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Neiman Marcus Shows Why Retail IPOs Are A Risky Business

  • Written by  Glenn Taylor
Neiman Marcus Shows Why Retail IPOs Are A Risky Business

Glenn head shotNearly 18 months after filing for an initial public offering (IPO), Neiman Marcus has requested to withdraw the registration. Like many other department stores, Neiman has had to amend its plans to adapt to declining sales and foot traffic within its stores.

While the move signals that the brand isn’t confident in its ability to stay afloat as a publicly traded company, it also shows just how difficult it will be for any retailer to file an IPO going forward.

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In fact, Wall Street has gotten progressively tougher on retailers in recent years. Only three retail companies went public in the U.S. in 2016, raising a combined $314 million, according to data compiled by Bloomberg. That compares with seven IPOs in 2015, which raised a total of $1.2 billion, and 11 listings in 2014 for volume of $1.7 billion.

This trend suggests Neiman Marcus hasn’t been the only brand to avoid the call of the Street, and that we shouldn’t expect any significant retail push for IPOs in 2017.

You can look at this past holiday season as the latest example of department stores and apparel retailers faltering, and understand why there is such hesitation. First Data reported that department stores sales were down 4.8% this year compared to 2015, with similarly-sized declines in both brick-and-mortar and e-Commerce channels. Across the entire retail industry, brick-and-mortar sales only increased 2.7%, so while people still shop in stores, that’s not where the growth is.

Retail’s Transition Creates Difficult Decisions

Without solid long-term growth prospects, businesses can’t expect potential shareholders to have much confidence in their plans going into 2017. And with retail essentially in “transition” mode, with the former titans of the industry still figuring out how to evolve their offerings to a more competitive, omnichannel environment, betting on the future may be a major risk for a retailer of any size.

When an iconic brand such as Sears has a stock price collapse from nearly $192 per share in April 2007 to a mere $9 per share today, and Macy’s $72 per share in July 2015 dwindles to less than $30, brands such as Neiman Marcus are aware that success through a public stock isn’t a sure thing.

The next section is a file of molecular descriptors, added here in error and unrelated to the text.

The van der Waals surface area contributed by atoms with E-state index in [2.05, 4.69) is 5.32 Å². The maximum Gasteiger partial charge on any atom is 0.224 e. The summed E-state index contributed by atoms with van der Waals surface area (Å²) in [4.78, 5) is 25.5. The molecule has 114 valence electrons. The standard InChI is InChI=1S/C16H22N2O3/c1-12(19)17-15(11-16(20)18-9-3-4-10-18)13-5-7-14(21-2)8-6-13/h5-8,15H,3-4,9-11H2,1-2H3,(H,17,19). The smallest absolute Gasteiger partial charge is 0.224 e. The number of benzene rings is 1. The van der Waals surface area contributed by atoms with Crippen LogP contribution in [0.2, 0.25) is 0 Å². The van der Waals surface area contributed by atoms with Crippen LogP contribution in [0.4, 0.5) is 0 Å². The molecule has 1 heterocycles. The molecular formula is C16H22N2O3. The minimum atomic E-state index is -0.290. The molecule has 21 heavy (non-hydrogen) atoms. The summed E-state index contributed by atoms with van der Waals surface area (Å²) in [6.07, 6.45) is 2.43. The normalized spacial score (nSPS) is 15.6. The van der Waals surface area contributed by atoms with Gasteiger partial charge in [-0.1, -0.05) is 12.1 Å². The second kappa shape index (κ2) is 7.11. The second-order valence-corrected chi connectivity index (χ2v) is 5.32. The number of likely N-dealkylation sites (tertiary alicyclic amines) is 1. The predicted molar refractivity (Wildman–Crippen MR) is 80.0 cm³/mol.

Home décor brand At Home filed its IPO in August 2016, but the stock’s price is still hovering close to its $15 per share issue price. While the company has reached $500 million in annual revenue and same store sales have increased for two straight years, questions about the company’s profitability have prevented investors from going ‘all in’ on the company. At Home also doesn’t have an e-Commerce business, opting to use its web site to showcase items sold in local stores. While it’s far too early to determine whether At Home made the right decision, the brand is going to have to scale its business carefully in new markets if it wants to generate any long-term momentum.

Brands Consider Buyouts, Privatization

With companies such as Dollar Shave Club getting bought out for $1 billion, retailers today may consider acquisition a better option — if they can find a buyer that agrees with their creative direction. Blue Nile is a recent example of one of these companies, with the formerly public company going private in a $500 million transaction in November 2016. Last year, Blue Nile began opening display stores in major malls so customers can see and touch the rings it sells, but they still must buy the products online. If Blue Nile continues on this track, the brand can scale a strategy with the best elements of both worlds, without having to drive shareholder interests.

As up-and-coming retailers experiment further with omnichannel offerings to measure what resonates with their consumers most, it may take a few years for these brands to find their footing before IPOs become more commonplace again.

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